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Steve Jobs' cause of death officially listed as respiratory arrest

post #1 of 67
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Apple co-founder Steve Jobs died of respiratory arrest caused by a pancreatic tumor, according to a copy of his death certificate.

Jobs, 56, passed away at around 3 p.m. on Oct. 5th, according to the certificate.

The document, issued Monday by The Santa Clara County Public Health Department, listed the immediate cause of death as respiratory arrest, with "metastatic pancreas neuroendocrine tumor" as an underlying cause.Â*It said Jobs had the tumor for the past five years.

In 2003, Jobs was diagnosed with a rare form of pancreatic cancer call islet cell carcinoma. He underwent successful surgery to have it removed, but his death certificate reveals that a secondary metastatic tumor developed, prompting a liver transplant in 2009.

The Apple co-founder took two leaves of absence over the next two years and ultimately resigned as CEO on Aug. 24.

A pancreatic neuroendocrine tumor, also called islet cell carcinoma, is a rare form of cancer that is most likely to be passed on through genetics, as there are few known risk factors that lead to this type of illness.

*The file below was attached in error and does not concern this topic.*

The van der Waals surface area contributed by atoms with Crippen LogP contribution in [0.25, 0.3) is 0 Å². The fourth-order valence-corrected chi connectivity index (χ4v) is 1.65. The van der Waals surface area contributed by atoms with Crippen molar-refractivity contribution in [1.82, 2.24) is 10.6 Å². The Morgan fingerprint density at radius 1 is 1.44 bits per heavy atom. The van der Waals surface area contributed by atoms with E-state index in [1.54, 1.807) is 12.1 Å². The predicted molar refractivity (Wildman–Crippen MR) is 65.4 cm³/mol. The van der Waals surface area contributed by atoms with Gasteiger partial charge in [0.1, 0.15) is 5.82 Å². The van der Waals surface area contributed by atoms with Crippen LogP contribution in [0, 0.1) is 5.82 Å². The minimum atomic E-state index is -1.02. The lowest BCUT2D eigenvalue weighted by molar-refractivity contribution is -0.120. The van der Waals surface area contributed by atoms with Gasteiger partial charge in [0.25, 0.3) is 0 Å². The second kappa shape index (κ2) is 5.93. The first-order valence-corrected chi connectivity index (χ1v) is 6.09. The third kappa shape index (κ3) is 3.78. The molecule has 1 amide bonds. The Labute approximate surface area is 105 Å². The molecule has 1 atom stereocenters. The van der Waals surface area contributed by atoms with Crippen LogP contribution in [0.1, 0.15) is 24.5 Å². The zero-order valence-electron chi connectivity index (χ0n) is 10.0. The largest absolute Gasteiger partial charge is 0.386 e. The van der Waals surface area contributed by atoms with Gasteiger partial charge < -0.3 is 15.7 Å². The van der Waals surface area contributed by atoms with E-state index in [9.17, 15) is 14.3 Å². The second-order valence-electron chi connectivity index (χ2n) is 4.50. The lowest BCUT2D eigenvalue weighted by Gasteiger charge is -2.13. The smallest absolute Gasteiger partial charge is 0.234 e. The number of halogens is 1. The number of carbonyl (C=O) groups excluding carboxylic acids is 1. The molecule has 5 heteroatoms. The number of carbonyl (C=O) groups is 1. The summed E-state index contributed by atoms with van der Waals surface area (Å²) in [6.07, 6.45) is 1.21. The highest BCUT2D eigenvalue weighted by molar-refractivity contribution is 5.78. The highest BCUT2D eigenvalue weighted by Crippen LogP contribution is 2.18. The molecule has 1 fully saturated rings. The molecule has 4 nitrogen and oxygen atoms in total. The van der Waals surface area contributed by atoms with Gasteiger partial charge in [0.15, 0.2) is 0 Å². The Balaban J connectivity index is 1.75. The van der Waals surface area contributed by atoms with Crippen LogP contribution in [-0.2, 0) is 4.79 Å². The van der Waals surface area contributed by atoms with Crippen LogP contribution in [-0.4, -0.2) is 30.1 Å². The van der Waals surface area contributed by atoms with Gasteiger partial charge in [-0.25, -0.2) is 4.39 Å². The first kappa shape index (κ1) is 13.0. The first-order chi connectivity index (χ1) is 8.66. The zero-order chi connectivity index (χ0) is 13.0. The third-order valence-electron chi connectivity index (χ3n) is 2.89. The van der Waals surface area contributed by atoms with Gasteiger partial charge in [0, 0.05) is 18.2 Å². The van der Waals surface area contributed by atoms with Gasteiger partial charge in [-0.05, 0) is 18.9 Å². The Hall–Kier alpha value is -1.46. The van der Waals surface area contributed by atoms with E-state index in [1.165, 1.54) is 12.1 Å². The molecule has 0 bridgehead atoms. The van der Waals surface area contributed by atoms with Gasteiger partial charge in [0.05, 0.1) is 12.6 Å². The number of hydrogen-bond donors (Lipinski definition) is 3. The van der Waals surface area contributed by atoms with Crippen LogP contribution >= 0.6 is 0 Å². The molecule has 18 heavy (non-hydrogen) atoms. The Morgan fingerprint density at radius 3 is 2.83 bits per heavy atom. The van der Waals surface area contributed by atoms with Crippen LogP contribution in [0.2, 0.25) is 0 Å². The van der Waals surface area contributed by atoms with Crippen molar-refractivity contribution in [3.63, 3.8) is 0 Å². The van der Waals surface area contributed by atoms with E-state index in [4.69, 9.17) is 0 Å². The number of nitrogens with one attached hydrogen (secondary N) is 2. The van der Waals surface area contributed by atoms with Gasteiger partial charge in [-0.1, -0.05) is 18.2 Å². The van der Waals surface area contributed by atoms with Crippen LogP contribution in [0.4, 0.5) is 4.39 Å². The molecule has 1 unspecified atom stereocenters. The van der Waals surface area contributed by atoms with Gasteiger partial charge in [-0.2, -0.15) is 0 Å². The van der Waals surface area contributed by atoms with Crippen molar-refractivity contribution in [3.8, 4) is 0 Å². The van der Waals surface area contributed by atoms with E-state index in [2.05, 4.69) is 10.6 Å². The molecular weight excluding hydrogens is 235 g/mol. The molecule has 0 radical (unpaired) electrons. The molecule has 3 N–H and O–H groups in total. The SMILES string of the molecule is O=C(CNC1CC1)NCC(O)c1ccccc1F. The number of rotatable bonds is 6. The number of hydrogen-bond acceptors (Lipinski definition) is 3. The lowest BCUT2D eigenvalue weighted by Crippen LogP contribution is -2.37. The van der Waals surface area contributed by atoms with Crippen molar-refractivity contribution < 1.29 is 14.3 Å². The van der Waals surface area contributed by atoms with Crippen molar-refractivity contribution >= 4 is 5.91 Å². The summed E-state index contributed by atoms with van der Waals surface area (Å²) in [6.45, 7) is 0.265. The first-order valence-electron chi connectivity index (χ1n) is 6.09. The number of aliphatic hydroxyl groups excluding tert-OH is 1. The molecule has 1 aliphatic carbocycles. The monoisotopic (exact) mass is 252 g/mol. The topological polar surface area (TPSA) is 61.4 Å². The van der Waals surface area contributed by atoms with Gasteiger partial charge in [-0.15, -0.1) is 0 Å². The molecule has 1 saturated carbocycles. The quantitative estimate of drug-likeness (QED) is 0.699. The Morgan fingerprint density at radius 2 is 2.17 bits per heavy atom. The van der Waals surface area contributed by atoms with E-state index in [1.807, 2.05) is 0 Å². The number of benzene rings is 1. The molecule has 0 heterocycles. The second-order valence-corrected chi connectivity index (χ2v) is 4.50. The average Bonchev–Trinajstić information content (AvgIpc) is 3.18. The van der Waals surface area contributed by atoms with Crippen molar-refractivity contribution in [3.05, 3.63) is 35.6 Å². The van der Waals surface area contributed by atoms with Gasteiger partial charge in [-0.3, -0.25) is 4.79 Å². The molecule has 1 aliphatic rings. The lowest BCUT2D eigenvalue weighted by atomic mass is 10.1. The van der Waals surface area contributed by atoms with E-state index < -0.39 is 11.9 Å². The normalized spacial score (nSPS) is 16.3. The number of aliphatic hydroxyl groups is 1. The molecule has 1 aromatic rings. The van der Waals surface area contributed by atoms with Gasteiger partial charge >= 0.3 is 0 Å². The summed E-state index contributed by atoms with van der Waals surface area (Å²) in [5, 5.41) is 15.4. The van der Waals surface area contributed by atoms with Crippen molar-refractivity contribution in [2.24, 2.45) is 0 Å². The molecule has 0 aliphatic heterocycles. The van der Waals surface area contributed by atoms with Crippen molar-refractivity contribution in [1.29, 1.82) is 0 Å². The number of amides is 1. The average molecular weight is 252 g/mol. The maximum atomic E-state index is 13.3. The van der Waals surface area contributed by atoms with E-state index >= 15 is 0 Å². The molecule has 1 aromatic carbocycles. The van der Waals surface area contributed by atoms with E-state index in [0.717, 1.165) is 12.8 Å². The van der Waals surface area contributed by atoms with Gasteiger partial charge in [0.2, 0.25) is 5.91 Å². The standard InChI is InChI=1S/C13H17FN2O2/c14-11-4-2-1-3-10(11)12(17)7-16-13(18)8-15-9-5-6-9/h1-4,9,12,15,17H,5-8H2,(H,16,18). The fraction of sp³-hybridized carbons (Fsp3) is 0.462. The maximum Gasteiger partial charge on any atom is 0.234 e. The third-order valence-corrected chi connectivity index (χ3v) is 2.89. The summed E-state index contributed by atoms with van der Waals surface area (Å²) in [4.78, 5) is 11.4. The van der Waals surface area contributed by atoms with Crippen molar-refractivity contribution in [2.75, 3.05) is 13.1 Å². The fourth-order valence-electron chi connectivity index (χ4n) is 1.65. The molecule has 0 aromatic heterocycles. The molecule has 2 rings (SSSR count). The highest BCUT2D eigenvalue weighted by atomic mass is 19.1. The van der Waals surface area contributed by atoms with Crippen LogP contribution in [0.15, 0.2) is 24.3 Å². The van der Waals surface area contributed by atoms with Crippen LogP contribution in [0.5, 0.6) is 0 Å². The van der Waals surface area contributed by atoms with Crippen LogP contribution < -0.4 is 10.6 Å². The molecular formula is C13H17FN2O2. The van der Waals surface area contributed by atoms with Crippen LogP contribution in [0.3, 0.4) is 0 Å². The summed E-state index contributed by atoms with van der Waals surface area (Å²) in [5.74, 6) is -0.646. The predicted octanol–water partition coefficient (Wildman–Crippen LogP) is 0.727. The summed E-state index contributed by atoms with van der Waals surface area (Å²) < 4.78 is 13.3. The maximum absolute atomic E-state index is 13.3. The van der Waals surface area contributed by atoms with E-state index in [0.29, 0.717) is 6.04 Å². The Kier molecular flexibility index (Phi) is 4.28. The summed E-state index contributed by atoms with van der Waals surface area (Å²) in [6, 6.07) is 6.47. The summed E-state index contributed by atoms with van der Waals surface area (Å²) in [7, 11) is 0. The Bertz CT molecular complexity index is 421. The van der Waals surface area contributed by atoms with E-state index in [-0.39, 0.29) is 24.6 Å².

Neuroendocrine tumors, which grow at a relatively slow rate, can be surgically removed. These tumors can release hormones prior to removal, which can cause recurrence or spreading of the cancer.

Only five percent of pancreatic tumors arise from islet cells, with some being "functional," meaning that they release an excess of hormones that can lead to hormone-related symptoms. In 2009, Jobs revealed that he was being treated for a hormone imbalance.



The disease is typically treated with surgery, followed by liver-directed therapy if metastases develop there, and while Jobs did undergo a liver transplant,Â* the cancer returned.Â* Â*

On his death certificate, Jobs' occupation is listed as Âentrepreneur in the Âhigh tech industry. The name of the person who prepared the certificate is reportedly blacked out.

Apple informed the Palo Alto, Calif. police a few days before Jobs' death that the former CEO was expected to die, after being asked to do so by the department, in case patrols were needed to handle the possibility of large crowds of mourners gathering at his house.

Jobs was buried in a non-denominational cemetery in Santa Clara County on Oct .7.
post #2 of 67
*bows head in silence*

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post #3 of 67